"That on or about the 18th day of October, 1996 at Brgy. Guisguis, municipality of Sta. Cruz, Province of Zambales, Philippine[s], and within the jurisdiction of this Honorable Court, the said accused, being the father of one Mary Rose de la Torre, with lewd design by means of coercion, threats, intimidation and other consideration, did then and there wilfully, unlawfully and feloniously, have carnal knowledge with one Mary Rose de la Torre, a minor of 11 years old, without her consent and against her will, to the damage and prejudice of the latter."7
The three other Amended Informations recited the same allegations on different dates: November 1,8 November 129 and December 23,10 1996. When arraigned on August 13, 1997, appellee pleaded11 not guilty12 to all six (6) Informations. After trial in due course, the RTC rendered the challenged Decision.
Appellee did not appeal, but the prosecution filed a Notice of Appeal13 dated June 9, 1998.
In its Brief,14 the Office of the Solicitor General (OSG) presents the prosecution’s version of the facts as follows:
"Appellee Wilfredo dela Torre had a common-law relationship with Melinda dela Torre. The latter gave birth to three children, Mary Rose, Mark Anthony, and Mark Domil. When Mary Rose was about seven (7) years old, her mother left the conjugal abode with Mark Domil, leaving her and sibling Mark Anthony in the care of appellee, who resided with his progeny in a one-room hut in Sitio Pao, Guis-guis, Sta. Cruz, Zambales.
"Mary Rose and her brother Mark Anthony studied at the Guinabon Elementary School. She was the brightest in her class, even though because of their poverty, she had to walk from their hut to the school everyday.
"In January of 1997, Felita Sobrevilla, noticed a sudden change in the behavior and performance of Mary Rose, who was twelve-year[s] old at th[at] time. The latter appeared sleepy, hungry and snobbish. She also urinated on her panty. When confronted by Generosa Mayo, the head teacher, Mary Rose admitted to her that she was abused repeatedly by appellee. Mayo informed Elpidia Balindo, the aunt of Mary Rose, about the abuses. They then decided to refer the matter to the Department of Social Welfare and Development (DSWD), who took Mary Rose under its custody.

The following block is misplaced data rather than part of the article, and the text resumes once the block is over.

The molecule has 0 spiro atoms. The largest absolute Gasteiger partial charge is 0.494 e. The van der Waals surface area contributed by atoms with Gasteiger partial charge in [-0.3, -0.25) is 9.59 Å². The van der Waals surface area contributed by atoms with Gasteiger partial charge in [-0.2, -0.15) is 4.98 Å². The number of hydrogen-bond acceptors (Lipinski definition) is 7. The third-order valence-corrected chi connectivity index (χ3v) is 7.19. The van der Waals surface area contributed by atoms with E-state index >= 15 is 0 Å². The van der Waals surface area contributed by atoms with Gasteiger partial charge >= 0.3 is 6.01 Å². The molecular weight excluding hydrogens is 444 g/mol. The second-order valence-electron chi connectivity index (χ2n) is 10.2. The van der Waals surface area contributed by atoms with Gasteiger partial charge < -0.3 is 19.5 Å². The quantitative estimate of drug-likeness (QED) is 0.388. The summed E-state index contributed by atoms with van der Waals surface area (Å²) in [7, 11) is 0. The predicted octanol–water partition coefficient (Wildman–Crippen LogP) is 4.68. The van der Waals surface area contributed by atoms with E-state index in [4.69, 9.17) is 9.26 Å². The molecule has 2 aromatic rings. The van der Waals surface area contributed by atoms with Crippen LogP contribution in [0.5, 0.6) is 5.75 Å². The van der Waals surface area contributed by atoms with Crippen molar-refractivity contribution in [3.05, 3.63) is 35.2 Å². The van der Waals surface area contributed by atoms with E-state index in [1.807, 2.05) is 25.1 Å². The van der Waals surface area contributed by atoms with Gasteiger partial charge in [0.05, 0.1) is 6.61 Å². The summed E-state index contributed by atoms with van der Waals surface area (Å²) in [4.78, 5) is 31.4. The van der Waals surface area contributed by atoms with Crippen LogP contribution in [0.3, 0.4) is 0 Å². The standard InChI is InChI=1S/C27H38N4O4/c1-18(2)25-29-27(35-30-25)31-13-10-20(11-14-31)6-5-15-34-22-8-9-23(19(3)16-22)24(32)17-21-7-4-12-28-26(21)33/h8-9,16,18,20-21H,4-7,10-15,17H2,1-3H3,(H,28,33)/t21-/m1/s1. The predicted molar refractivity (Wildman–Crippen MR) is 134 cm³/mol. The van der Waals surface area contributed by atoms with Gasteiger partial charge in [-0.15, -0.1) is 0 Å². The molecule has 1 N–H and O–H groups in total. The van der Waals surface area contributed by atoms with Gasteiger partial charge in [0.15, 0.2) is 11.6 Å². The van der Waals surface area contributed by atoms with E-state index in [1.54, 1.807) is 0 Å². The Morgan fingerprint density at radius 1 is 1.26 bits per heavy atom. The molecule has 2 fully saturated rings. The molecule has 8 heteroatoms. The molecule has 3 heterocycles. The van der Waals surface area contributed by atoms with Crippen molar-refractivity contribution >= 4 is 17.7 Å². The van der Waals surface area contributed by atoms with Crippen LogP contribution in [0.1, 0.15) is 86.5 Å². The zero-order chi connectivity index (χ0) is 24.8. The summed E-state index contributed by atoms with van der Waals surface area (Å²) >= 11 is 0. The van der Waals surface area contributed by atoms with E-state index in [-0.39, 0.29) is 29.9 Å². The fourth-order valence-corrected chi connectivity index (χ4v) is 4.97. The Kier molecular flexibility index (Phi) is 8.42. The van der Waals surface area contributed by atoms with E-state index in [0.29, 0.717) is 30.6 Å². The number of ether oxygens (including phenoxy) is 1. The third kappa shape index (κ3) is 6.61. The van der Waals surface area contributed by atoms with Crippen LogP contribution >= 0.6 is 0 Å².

"It turned out that on September 30, 1996, Mary Rose was about to sleep when appellee told her, ‘anak puwede ba nating subukan?’ She did not understand what that meant and continued to sleep. Appellee then placed himself on top of Mary Rose. After removing her shorts as well as his shorts, he poked his penis into her organ. He also kissed and embraced Mary Rose, who just wept. The same incident was repeated in the evening of October 10, 1996.
"In the evening of October 18, 1996, appellee was able to insert his penis into the vagina of Mary Rose. After the act, her whole body ached. She started to fear appellee. He also had sexual intercourse with his minor daughter on three more occasions, that is, on November 1 and 12 and December 23, 1996.
"A medical examination conducted by Dr. Milagrina Mayor, Rural Health Physician of Sta. Cruz, Zambales, on Mary Rose revealed that her vagina admitted one finger with ease. She was no longer a virgin. Her hymen was broken with healed lacerations at the 3:00, 6:00 and 9:00 nine o’clock positions. The girl also suffered from urinary tract infection."15 (Citations omitted)
On the other hand, appellee’s statement of facts,16 as contained in his Brief,17 is reproduced as follows: